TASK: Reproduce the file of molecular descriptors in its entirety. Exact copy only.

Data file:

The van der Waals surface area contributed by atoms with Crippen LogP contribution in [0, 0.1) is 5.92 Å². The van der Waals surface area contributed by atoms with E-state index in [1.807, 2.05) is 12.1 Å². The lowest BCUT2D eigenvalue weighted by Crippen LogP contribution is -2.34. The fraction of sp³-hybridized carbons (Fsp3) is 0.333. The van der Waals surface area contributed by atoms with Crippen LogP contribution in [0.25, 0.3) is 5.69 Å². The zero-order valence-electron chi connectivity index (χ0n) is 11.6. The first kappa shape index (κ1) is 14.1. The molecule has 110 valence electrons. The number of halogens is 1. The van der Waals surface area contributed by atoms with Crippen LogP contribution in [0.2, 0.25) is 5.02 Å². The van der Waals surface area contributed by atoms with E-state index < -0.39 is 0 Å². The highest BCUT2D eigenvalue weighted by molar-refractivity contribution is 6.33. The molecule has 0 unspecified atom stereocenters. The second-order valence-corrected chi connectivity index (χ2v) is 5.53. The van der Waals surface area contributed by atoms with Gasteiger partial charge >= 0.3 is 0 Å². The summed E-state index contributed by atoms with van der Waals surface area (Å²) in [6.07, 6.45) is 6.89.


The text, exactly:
The van der Waals surface area contributed by atoms with Crippen LogP contribution in [0, 0.1) is 5.92 Å². The van der Waals surface area contributed by atoms with E-state index in [1.807, 2.05) is 12.1 Å². The lowest BCUT2D eigenvalue weighted by Crippen LogP contribution is -2.34. The fraction of sp³-hybridized carbons (Fsp3) is 0.333. The van der Waals surface area contributed by atoms with Crippen LogP contribution in [0.25, 0.3) is 5.69 Å². The zero-order valence-electron chi connectivity index (χ0n) is 11.6. The first kappa shape index (κ1) is 14.1. The molecule has 110 valence electrons. The number of halogens is 1. The van der Waals surface area contributed by atoms with Crippen LogP contribution in [0.2, 0.25) is 5.02 Å². The van der Waals surface area contributed by atoms with E-state index < -0.39 is 0 Å². The highest BCUT2D eigenvalue weighted by molar-refractivity contribution is 6.33. The molecule has 0 unspecified atom stereocenters. The second-order valence-corrected chi connectivity index (χ2v) is 5.53. The van der Waals surface area contributed by atoms with Gasteiger partial charge >= 0.3 is 0 Å². The summed E-state index contributed by atoms with van der Waals surface area (Å²) in [6.07, 6.45) is 6.89.